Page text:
when two people start feeling bitter towards each other, any interaction between them can be so tiring, so loathsome and so depleting. one or both start feeling mean, enraged, cruel and punishing towards each other. such emptiness…

If i were to look back in my childhood, bitterness has been a constant companion in my surrounding … it has accompanied most people in their lives through their daily chores, mundane conversation, feelings towards each other.

little moments of relief came when i heard a tinkling of laughter from someone when she laughed at little nothing, when i walked on the afternoon-empty corridor imagining that i was actually walking on the sky as it reflected on the mirror held in my hand, when baritone voices came through the ancient radio kept in the corner of the big hall carrying the emotions of a lover unwittingly leaving his lady love, on the Friday night weekly radio play …. those moments were like magic windows that opened and closed if only for a few seconds .. those windows made life seemed good and even cheerful.

I can still see those summer afternoons when the strong tropical sun beating down on the 60’s Calcutta roads, melting it ever so slightly, tired hand cart rickshaw pullers wiping their sweat with the little piece of cloth kept on their shoulder, a thirsty crow cawing away somewhere behind the neem leaves, housewives are just about to retire to their lazy afternoon naps, the radio is broadcasting “anurodher ashor” (songs as requested) and the mellifluous voices of Manna Dey, Sandya Mukhopadhyay, Lata Mangeshkar and others filling up the hot and humid air; those were my afternoons … to sit there and watch the world carrying on doing its own thing. as i watched, the afternoon ever so slowly turned on its side, yawned, slumbered … and then, opened its eye and turned into evening, who more often than not, looked like a pretty slim teenager who had just learnt to wear her saree. the sky will be full of slightly pinkish clouds, the breeze from the river will start flirting with everyone on the road, the flower vendor will choke our nostrils with heavy scented jasmines … the kulfi malai (Indian version of homemade ice creme) vendor will stop exactly on the spot where he knows greedy eyes await his return every evening.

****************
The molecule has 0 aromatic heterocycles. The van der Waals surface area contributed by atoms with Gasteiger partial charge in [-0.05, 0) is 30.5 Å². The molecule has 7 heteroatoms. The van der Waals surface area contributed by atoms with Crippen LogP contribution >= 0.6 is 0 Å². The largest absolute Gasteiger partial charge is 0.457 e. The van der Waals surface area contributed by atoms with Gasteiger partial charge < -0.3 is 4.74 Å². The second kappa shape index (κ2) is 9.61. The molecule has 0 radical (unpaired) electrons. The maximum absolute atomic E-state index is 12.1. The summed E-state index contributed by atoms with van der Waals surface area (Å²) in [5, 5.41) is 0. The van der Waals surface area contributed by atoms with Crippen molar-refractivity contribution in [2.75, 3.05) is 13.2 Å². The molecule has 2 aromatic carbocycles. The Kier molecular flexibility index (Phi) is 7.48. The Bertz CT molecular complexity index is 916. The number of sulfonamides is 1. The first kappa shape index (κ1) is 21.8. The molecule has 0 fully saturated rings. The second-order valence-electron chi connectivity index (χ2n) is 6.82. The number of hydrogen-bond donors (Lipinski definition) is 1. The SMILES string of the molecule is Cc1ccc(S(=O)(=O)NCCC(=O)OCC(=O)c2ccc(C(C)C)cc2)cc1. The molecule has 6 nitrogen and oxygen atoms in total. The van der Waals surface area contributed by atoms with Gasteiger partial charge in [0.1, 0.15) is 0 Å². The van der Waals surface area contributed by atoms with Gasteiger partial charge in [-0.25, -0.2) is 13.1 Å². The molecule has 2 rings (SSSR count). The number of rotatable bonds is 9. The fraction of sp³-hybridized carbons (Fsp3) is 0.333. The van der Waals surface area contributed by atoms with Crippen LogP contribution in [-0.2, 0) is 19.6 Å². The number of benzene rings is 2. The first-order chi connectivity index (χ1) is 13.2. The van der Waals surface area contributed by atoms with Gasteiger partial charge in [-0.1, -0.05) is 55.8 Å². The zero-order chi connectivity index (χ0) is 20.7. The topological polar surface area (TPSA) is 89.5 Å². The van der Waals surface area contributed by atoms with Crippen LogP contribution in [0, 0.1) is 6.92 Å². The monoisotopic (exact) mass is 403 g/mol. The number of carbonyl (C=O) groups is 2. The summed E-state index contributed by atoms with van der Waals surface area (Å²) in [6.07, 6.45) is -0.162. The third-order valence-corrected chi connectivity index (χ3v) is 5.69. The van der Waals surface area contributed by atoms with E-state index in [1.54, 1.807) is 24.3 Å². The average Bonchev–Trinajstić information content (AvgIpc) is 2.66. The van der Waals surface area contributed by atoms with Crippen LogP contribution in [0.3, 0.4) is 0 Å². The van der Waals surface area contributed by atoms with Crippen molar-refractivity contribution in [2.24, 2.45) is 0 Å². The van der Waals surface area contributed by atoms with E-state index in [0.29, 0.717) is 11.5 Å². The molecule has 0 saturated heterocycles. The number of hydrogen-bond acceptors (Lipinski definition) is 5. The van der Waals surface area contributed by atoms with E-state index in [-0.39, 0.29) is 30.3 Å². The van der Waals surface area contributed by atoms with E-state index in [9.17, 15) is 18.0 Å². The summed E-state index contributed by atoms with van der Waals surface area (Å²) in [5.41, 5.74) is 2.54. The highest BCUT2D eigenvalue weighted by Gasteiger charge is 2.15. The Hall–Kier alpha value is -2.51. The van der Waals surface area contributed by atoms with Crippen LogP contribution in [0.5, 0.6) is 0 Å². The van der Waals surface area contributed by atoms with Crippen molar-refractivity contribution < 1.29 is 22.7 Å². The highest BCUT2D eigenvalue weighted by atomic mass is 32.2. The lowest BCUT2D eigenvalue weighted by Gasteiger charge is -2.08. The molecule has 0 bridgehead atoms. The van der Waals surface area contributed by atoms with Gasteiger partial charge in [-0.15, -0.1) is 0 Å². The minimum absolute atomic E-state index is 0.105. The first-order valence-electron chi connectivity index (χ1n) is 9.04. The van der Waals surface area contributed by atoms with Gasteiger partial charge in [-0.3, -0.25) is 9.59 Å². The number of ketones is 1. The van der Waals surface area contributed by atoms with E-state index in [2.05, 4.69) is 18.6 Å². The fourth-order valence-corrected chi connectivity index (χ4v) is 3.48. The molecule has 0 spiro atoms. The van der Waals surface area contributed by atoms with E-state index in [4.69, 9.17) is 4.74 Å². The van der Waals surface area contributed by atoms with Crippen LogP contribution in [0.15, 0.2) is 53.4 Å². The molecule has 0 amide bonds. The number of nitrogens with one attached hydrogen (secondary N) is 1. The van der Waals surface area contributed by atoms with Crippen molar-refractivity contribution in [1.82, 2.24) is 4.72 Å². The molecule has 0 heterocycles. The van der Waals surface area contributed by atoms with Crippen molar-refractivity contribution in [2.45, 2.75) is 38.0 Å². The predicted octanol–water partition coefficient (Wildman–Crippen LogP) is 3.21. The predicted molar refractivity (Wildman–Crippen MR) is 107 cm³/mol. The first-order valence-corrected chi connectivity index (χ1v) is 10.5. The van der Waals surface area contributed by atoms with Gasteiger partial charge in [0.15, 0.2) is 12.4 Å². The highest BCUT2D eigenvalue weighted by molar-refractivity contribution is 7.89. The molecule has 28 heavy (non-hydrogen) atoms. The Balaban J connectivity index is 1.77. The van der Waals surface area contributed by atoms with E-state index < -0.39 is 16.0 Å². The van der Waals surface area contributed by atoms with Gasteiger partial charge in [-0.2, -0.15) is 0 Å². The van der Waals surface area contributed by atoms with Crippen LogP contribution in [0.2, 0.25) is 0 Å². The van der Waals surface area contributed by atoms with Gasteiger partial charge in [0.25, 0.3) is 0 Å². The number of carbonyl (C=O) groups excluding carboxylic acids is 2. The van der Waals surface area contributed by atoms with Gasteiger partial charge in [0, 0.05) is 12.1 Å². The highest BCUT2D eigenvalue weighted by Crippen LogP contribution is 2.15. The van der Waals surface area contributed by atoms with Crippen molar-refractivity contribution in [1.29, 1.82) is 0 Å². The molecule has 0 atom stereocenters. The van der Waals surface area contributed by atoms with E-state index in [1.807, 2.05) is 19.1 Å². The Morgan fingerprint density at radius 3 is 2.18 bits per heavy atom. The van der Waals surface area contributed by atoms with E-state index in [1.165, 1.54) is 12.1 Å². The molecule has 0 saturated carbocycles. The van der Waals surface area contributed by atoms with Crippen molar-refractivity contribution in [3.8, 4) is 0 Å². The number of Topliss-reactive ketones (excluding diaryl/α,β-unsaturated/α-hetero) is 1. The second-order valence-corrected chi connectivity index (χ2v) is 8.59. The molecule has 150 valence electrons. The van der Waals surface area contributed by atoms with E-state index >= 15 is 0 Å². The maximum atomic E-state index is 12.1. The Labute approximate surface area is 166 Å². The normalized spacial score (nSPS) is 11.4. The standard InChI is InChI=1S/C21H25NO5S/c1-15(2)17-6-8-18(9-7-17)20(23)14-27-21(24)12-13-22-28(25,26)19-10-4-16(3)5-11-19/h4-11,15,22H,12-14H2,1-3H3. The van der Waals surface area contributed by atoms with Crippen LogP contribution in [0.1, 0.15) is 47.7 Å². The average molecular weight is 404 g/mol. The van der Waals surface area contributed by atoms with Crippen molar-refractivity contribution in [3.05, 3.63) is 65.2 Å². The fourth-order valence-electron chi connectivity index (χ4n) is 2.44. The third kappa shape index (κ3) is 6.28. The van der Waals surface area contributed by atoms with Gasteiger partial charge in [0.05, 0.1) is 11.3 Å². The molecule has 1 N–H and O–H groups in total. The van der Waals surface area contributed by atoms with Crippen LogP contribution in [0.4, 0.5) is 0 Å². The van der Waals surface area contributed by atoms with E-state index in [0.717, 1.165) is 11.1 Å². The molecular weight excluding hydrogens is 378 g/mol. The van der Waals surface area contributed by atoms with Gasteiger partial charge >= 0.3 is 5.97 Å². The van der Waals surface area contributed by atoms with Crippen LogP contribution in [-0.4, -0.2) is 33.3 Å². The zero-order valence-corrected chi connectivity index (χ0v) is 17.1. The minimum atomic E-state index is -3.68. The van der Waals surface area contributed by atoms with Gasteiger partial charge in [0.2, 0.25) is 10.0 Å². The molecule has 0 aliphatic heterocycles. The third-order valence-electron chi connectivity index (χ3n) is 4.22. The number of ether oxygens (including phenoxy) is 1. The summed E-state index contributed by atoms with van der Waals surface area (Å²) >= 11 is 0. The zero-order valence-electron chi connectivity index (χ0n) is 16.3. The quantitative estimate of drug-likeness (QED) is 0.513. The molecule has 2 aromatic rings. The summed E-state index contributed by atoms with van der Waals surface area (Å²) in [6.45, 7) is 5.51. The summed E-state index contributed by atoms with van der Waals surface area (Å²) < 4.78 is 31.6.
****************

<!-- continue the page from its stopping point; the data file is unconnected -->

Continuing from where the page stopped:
then came the night … i did not like nights for a very long time … it meant darkness, it meant waiting for dad to return home late, it meant encounter with millions and zillions of cockroaches in the toilet, it meant ‘no light’ … i hated ‘no light’. silence was not someone i welcomed … it only meant waiting for the morning to arrive.

it also reminded me of all the bitterness that i saw around myself the whole day. bitterness came back to remind me that it was there and will not go away in a hurry.

I live in Bangalore, India, and by profession, I am CEO of a consulting organization, an Organization Consultant and an Executive Coach. I write because I like writing my thoughts and reflections for me to review my life and the life as I see around myself. However, sometimes it makes sense to convey my thoughts to others and connect with others. Maybe it strikes a chord; may be it does not. My life has been my most outstanding teacher, which is why I like sharing my experiences, memories, encounters and other narratives that I build as I go along. I am interested in people, society, culture, ways of life, individual and collective narratives/stories as they lead us to discover each other as nothing else does. I also write about coaching, people's lives, culture, stories, mothering my daughter, believing in a feminine way of life, and most of all, believe that all politics starts from the self and personal convictions

2 thoughts on “Childhood

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